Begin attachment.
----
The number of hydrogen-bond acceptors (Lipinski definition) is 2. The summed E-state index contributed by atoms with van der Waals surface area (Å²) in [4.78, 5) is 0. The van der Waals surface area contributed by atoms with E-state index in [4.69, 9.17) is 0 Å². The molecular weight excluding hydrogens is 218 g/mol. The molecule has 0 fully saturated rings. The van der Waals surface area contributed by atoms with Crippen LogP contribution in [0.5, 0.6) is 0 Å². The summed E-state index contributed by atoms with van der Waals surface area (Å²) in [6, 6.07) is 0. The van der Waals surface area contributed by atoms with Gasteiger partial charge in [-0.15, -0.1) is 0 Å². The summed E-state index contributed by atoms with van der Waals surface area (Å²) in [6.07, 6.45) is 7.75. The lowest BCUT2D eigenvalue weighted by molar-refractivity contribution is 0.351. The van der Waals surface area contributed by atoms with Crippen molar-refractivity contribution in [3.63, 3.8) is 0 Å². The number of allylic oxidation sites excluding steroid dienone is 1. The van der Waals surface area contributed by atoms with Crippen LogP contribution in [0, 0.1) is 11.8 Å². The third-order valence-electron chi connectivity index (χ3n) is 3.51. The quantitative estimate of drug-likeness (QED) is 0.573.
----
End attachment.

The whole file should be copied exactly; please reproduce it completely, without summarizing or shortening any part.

The number of hydrogen-bond acceptors (Lipinski definition) is 2. The summed E-state index contributed by atoms with van der Waals surface area (Å²) in [4.78, 5) is 0. The van der Waals surface area contributed by atoms with E-state index in [4.69, 9.17) is 0 Å². The molecular weight excluding hydrogens is 218 g/mol. The molecule has 0 fully saturated rings. The van der Waals surface area contributed by atoms with Crippen LogP contribution in [0.5, 0.6) is 0 Å². The summed E-state index contributed by atoms with van der Waals surface area (Å²) in [6, 6.07) is 0. The van der Waals surface area contributed by atoms with Gasteiger partial charge in [-0.15, -0.1) is 0 Å². The summed E-state index contributed by atoms with van der Waals surface area (Å²) in [6.07, 6.45) is 7.75. The lowest BCUT2D eigenvalue weighted by molar-refractivity contribution is 0.351. The van der Waals surface area contributed by atoms with Crippen molar-refractivity contribution in [3.63, 3.8) is 0 Å². The number of allylic oxidation sites excluding steroid dienone is 1. The van der Waals surface area contributed by atoms with Crippen LogP contribution in [0, 0.1) is 11.8 Å². The third-order valence-electron chi connectivity index (χ3n) is 3.51. The quantitative estimate of drug-likeness (QED) is 0.573.